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. That is why Pope Francis wants pastors to smell like their flock. They cannot fear the darkness on the edge of town. That is their starting point. The Easter litugy begins in darkness, outside the church. The light of Christ enters. So it must be every time, everywhere.

But there is more. My own soul is a town besieged by temptation and oft breached by sin. There is much darkness in me that I often close off from Christ’s light. My own faith cannot grow where I feel comfy in my belief. It can only grow under the flickering lamp posts of the periphery, where Christ does battle with the demons I fear to face. He does it because he is my brother, and nothing feels better than blood on blood, and if a man turns his back on his family, he just ain’t no good. He took the burden of sin upon Himself. That’s my burden. That’s my sin. And He calls me to live in the light, and not to fear it. He calls me to believe the surprising, amazing, staggeringly puzzling truth that I, who feel so undeserving, wasn’t made for darkness and loserville, hiding on the back streets, but called to live in a mansion on the hill.

And the greatest paradox of all is that I grow in light when I reach out to the darkness of others. I grow in strength when I admit my weakness and allow Christ to work in me, when what could have been despair becomes a prayer and a plea. Light never shines more brightly than when it clears away darkness.

I believe in the love that you gave me, I believe in the hope that can save me, I believe in the faith and I pray, that someday it may raise me above these Badlands…

* * *
Reprinted from the Gregorian Institute at Benedictine College. Dr. Mulholland can be reached at emulholland@benedictine.edu.

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Bruce Springsteen’s Darkness on the Edge of Town 1978 TV Spot

The Darkness on the Edge of Town TV spot was developed to support the Darkness tour and album in the late summer and fall of 1978. The crazy part is that although we shot 4-5 songs live in Phoenix in early July, Bruce wouldn’t approve any of the footage except Rosalita. So even though the song was released 5 yrs earlier it was the only live video that was available for the spot. Earlier, in May, we did teaser ads on Saturday Night Live the weekend before the album release that only had the album cover and did use Prove It All Night

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Dick Wingate
Dick served as CBS’ product manager for the 1978 “Darkness on the Edge of Town” album release
January 2014

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*The Light in Darkness book is not sold in stores

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Overrated, Underrated, or Properly Rated: Bruce Springsteen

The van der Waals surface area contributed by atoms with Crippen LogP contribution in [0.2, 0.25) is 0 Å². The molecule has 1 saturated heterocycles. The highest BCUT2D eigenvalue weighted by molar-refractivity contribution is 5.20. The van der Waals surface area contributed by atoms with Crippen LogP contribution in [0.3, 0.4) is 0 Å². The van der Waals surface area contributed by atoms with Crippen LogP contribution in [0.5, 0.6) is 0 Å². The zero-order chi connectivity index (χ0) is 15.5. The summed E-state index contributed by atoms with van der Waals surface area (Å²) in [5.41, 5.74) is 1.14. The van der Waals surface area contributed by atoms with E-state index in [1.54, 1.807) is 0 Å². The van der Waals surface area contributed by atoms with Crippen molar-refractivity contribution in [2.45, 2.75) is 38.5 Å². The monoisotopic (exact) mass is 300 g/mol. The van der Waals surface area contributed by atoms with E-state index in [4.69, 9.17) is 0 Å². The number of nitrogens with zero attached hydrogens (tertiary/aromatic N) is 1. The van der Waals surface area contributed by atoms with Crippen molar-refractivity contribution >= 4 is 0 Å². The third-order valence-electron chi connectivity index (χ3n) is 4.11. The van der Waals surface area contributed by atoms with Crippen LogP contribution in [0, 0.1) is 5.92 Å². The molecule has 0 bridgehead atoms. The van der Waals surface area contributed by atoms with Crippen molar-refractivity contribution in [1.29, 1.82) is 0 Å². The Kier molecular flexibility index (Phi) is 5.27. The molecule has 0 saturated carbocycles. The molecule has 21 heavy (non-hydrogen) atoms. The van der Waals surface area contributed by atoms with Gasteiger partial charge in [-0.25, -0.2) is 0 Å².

Born to Run (1975) There’s a particular brand of vanity that exists in certain kinds of young men between the ages of 19 and 27 where it’s vitally important to present a façade that is equal parts masculine, feminine, tough, and sensitive. For instance (and this example is purely hypothetical and not at all autobiographical), this certain kind of young man may drive around alone late on rainy nights — he actually chooses to drive when it rains because it is appropriately evocative for his inner emotional geography — while listening to Clarence Clemons’s sax solo on “Jungleland.” And when he feels himself starting to cry, he will look in the rearview mirror in order to stare at his own tears. He knows he will never tell anyone that he cries alone to the sounds of the Big Man’s titanic blowing, but he guesses that strangers will sense it, and this will make him appear soulful. (Forgive him. He is a little naive and very silly.) It doesn’t matter that the lyrics of “Jungleland” have virtually nothing to do with his life — he’s pretty sure that the only people for whom “kids flash guitars just like switchblades” represents reality are Danny Zuko and Kenickie. But this song is still his avatar, and he’s confident it always will be.

Because this person is a nerd, he will remember that a 25-year-old Bruce Springsteen painstakingly directed Clemons in the studio during the recording of “Jungleland,” telling him when to go up, when to go down, and when to hold. And he will wonder whether Bruce did this while staring at himself in the mirror. PROPERLY RATED.

Darkness on the Edge of Town (1978) This was the first Springsteen record coproduced by his new manager and ex–rock critic Jon Landau, and it sounds like a record designed by a rock critic. The songs are shorter (rock critics hate jamminess), more cynical (rock critics hate sentimentality), and generally weighed down by undercurrents of depression and severe daddy issues (no comment). So, I guess I’m outing myself as a sucker for critic-bait when I say this is my favorite Springsteen album. It’s his best “guitar solo” record (see “Adam Raised a Cain” or any live version of “Prove It All Night”). It’s also the first, best example of Springsteen juxtaposing rousing rock music with miniaturist, miserablist, Middle American storytelling — which is to say, it kicks your ass and crushes your heart. PROPERLY RATED.